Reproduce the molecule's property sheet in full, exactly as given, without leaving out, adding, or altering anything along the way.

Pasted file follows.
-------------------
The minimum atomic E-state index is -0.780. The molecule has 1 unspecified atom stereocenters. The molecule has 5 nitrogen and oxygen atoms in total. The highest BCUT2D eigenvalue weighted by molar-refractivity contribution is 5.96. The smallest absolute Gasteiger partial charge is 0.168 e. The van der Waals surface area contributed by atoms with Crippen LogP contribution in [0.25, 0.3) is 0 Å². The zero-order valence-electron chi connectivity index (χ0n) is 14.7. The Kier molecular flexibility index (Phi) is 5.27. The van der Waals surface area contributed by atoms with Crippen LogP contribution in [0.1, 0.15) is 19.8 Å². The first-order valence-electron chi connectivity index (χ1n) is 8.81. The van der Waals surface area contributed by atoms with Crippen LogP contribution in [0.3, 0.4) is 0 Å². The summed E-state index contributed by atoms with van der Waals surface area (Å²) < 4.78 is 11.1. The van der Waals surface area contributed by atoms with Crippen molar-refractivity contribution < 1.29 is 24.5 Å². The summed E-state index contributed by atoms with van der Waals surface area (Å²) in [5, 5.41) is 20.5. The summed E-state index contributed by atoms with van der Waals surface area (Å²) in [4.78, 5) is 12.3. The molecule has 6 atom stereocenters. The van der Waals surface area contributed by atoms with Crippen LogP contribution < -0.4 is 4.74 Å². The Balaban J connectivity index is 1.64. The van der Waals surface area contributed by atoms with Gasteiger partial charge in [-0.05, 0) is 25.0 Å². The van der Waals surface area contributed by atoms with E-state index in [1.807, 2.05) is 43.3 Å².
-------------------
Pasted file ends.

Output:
The minimum atomic E-state index is -0.780. The molecule has 1 unspecified atom stereocenters. The molecule has 5 nitrogen and oxygen atoms in total. The highest BCUT2D eigenvalue weighted by molar-refractivity contribution is 5.96. The smallest absolute Gasteiger partial charge is 0.168 e. The van der Waals surface area contributed by atoms with Crippen LogP contribution in [0.25, 0.3) is 0 Å². The zero-order valence-electron chi connectivity index (χ0n) is 14.7. The Kier molecular flexibility index (Phi) is 5.27. The van der Waals surface area contributed by atoms with Crippen LogP contribution in [0.1, 0.15) is 19.8 Å². The first-order valence-electron chi connectivity index (χ1n) is 8.81. The van der Waals surface area contributed by atoms with Crippen LogP contribution in [0.3, 0.4) is 0 Å². The summed E-state index contributed by atoms with van der Waals surface area (Å²) < 4.78 is 11.1. The van der Waals surface area contributed by atoms with Crippen molar-refractivity contribution < 1.29 is 24.5 Å². The summed E-state index contributed by atoms with van der Waals surface area (Å²) in [5, 5.41) is 20.5. The summed E-state index contributed by atoms with van der Waals surface area (Å²) in [4.78, 5) is 12.3. The molecule has 6 atom stereocenters. The van der Waals surface area contributed by atoms with Crippen LogP contribution < -0.4 is 4.74 Å². The Balaban J connectivity index is 1.64. The van der Waals surface area contributed by atoms with Gasteiger partial charge in [-0.05, 0) is 25.0 Å². The van der Waals surface area contributed by atoms with E-state index in [1.807, 2.05) is 43.3 Å².